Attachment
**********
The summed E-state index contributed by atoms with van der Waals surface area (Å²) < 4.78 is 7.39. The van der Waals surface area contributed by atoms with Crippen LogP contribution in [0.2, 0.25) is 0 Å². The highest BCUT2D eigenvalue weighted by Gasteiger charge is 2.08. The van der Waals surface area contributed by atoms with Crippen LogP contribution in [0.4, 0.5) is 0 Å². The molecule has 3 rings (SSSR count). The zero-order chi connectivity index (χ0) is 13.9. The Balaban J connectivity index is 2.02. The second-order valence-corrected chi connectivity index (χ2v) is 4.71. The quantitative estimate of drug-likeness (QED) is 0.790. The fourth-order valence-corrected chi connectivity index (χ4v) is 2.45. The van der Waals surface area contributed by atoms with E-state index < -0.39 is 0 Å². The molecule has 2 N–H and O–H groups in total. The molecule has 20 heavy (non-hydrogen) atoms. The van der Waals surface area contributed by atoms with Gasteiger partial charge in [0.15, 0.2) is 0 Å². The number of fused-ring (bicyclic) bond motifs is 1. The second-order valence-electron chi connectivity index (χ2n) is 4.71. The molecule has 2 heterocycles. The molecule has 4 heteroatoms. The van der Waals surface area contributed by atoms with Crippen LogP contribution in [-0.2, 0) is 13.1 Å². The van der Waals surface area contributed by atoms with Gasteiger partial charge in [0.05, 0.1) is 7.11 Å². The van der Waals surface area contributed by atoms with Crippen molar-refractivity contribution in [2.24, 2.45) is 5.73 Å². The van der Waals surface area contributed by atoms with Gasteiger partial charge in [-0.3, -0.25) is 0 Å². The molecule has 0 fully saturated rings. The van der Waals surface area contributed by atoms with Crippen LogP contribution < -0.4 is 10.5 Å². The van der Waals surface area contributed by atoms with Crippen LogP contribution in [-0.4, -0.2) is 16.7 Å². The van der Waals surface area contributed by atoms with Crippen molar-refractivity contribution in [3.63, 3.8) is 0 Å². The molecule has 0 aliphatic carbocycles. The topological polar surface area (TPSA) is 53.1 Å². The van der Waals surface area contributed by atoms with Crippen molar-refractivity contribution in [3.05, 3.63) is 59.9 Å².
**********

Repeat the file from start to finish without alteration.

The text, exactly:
The summed E-state index contributed by atoms with van der Waals surface area (Å²) < 4.78 is 7.39. The van der Waals surface area contributed by atoms with Crippen LogP contribution in [0.2, 0.25) is 0 Å². The highest BCUT2D eigenvalue weighted by Gasteiger charge is 2.08. The van der Waals surface area contributed by atoms with Crippen LogP contribution in [0.4, 0.5) is 0 Å². The molecule has 3 rings (SSSR count). The zero-order chi connectivity index (χ0) is 13.9. The Balaban J connectivity index is 2.02. The second-order valence-corrected chi connectivity index (χ2v) is 4.71. The quantitative estimate of drug-likeness (QED) is 0.790. The fourth-order valence-corrected chi connectivity index (χ4v) is 2.45. The van der Waals surface area contributed by atoms with E-state index < -0.39 is 0 Å². The molecule has 2 N–H and O–H groups in total. The molecule has 20 heavy (non-hydrogen) atoms. The van der Waals surface area contributed by atoms with Gasteiger partial charge in [0.15, 0.2) is 0 Å². The number of fused-ring (bicyclic) bond motifs is 1. The second-order valence-electron chi connectivity index (χ2n) is 4.71. The molecule has 2 heterocycles. The molecule has 4 heteroatoms. The van der Waals surface area contributed by atoms with Crippen LogP contribution in [-0.2, 0) is 13.1 Å². The van der Waals surface area contributed by atoms with Gasteiger partial charge in [0.05, 0.1) is 7.11 Å². The van der Waals surface area contributed by atoms with Crippen molar-refractivity contribution in [2.24, 2.45) is 5.73 Å². The van der Waals surface area contributed by atoms with Gasteiger partial charge in [-0.3, -0.25) is 0 Å². The molecule has 0 fully saturated rings. The van der Waals surface area contributed by atoms with Crippen LogP contribution < -0.4 is 10.5 Å². The van der Waals surface area contributed by atoms with Crippen LogP contribution in [-0.4, -0.2) is 16.7 Å². The van der Waals surface area contributed by atoms with Crippen molar-refractivity contribution in [3.63, 3.8) is 0 Å². The molecule has 0 aliphatic carbocycles. The topological polar surface area (TPSA) is 53.1 Å². The van der Waals surface area contributed by atoms with Crippen molar-refractivity contribution in [3.05, 3.63) is 59.9 Å².